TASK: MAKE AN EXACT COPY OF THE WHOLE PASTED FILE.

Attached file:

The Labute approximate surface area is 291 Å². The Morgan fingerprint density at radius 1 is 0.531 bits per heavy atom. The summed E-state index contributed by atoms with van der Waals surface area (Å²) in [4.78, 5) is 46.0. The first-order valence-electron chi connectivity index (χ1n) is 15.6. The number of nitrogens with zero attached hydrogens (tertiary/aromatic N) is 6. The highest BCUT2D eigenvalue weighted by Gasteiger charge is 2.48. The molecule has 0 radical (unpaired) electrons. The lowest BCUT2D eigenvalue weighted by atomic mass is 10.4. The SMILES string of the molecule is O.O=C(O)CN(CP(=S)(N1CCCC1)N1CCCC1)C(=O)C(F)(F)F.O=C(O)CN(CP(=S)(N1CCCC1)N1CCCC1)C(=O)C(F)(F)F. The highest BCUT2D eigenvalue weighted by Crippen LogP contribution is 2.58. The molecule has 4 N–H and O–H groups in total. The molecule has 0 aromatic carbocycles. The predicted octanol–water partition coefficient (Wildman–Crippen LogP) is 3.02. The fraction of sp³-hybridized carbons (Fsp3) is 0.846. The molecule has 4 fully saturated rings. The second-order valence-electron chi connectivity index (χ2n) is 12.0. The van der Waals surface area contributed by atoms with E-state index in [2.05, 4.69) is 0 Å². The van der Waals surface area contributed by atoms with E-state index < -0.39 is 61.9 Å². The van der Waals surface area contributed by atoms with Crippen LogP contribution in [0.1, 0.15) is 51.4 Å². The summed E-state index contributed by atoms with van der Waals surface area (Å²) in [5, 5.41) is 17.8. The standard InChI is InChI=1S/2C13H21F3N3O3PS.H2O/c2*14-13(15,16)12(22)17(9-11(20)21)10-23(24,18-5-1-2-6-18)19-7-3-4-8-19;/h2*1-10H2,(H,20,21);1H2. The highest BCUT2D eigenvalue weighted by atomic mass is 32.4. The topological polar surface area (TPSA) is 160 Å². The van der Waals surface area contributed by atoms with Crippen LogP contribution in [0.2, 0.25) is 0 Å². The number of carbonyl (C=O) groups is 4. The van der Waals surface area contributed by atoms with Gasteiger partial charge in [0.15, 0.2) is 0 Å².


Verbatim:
The Labute approximate surface area is 291 Å². The Morgan fingerprint density at radius 1 is 0.531 bits per heavy atom. The summed E-state index contributed by atoms with van der Waals surface area (Å²) in [4.78, 5) is 46.0. The first-order valence-electron chi connectivity index (χ1n) is 15.6. The number of nitrogens with zero attached hydrogens (tertiary/aromatic N) is 6. The highest BCUT2D eigenvalue weighted by Gasteiger charge is 2.48. The molecule has 0 radical (unpaired) electrons. The lowest BCUT2D eigenvalue weighted by atomic mass is 10.4. The SMILES string of the molecule is O.O=C(O)CN(CP(=S)(N1CCCC1)N1CCCC1)C(=O)C(F)(F)F.O=C(O)CN(CP(=S)(N1CCCC1)N1CCCC1)C(=O)C(F)(F)F. The highest BCUT2D eigenvalue weighted by Crippen LogP contribution is 2.58. The molecule has 4 N–H and O–H groups in total. The molecule has 0 aromatic carbocycles. The predicted octanol–water partition coefficient (Wildman–Crippen LogP) is 3.02. The fraction of sp³-hybridized carbons (Fsp3) is 0.846. The molecule has 4 fully saturated rings. The second-order valence-electron chi connectivity index (χ2n) is 12.0. The van der Waals surface area contributed by atoms with E-state index in [2.05, 4.69) is 0 Å². The van der Waals surface area contributed by atoms with E-state index < -0.39 is 61.9 Å². The van der Waals surface area contributed by atoms with Crippen LogP contribution in [0.1, 0.15) is 51.4 Å². The summed E-state index contributed by atoms with van der Waals surface area (Å²) in [5, 5.41) is 17.8. The standard InChI is InChI=1S/2C13H21F3N3O3PS.H2O/c2*14-13(15,16)12(22)17(9-11(20)21)10-23(24,18-5-1-2-6-18)19-7-3-4-8-19;/h2*1-10H2,(H,20,21);1H2. The highest BCUT2D eigenvalue weighted by atomic mass is 32.4. The topological polar surface area (TPSA) is 160 Å². The van der Waals surface area contributed by atoms with Crippen LogP contribution in [0.2, 0.25) is 0 Å². The number of carbonyl (C=O) groups is 4. The van der Waals surface area contributed by atoms with Gasteiger partial charge in [0.15, 0.2) is 0 Å².